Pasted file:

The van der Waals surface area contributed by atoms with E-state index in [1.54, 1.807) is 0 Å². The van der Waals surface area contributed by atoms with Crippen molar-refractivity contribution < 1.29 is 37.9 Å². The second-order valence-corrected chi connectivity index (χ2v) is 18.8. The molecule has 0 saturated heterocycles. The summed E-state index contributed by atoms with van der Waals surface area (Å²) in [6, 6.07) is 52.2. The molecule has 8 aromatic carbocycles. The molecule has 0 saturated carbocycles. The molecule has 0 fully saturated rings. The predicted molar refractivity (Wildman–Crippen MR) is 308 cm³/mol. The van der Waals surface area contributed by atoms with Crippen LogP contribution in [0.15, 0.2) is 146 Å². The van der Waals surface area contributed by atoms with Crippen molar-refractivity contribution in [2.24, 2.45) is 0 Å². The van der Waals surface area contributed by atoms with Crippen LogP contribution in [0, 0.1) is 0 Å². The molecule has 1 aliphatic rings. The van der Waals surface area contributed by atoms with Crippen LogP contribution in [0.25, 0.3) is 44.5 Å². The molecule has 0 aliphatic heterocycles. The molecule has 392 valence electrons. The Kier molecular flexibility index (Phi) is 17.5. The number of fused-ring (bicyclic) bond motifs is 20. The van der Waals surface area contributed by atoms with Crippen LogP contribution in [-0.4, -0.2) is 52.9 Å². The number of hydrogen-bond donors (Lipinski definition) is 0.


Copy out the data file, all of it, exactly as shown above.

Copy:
The van der Waals surface area contributed by atoms with E-state index in [1.54, 1.807) is 0 Å². The van der Waals surface area contributed by atoms with Crippen molar-refractivity contribution < 1.29 is 37.9 Å². The second-order valence-corrected chi connectivity index (χ2v) is 18.8. The molecule has 0 saturated heterocycles. The summed E-state index contributed by atoms with van der Waals surface area (Å²) in [6, 6.07) is 52.2. The molecule has 8 aromatic carbocycles. The molecule has 0 saturated carbocycles. The molecule has 0 fully saturated rings. The predicted molar refractivity (Wildman–Crippen MR) is 308 cm³/mol. The van der Waals surface area contributed by atoms with Crippen LogP contribution in [0.15, 0.2) is 146 Å². The van der Waals surface area contributed by atoms with Crippen molar-refractivity contribution in [2.24, 2.45) is 0 Å². The van der Waals surface area contributed by atoms with Crippen LogP contribution in [0, 0.1) is 0 Å². The molecule has 1 aliphatic rings. The van der Waals surface area contributed by atoms with Crippen LogP contribution in [0.25, 0.3) is 44.5 Å². The molecule has 0 aliphatic heterocycles. The molecule has 392 valence electrons. The Kier molecular flexibility index (Phi) is 17.5. The number of fused-ring (bicyclic) bond motifs is 20. The van der Waals surface area contributed by atoms with Crippen LogP contribution in [-0.4, -0.2) is 52.9 Å². The number of hydrogen-bond donors (Lipinski definition) is 0.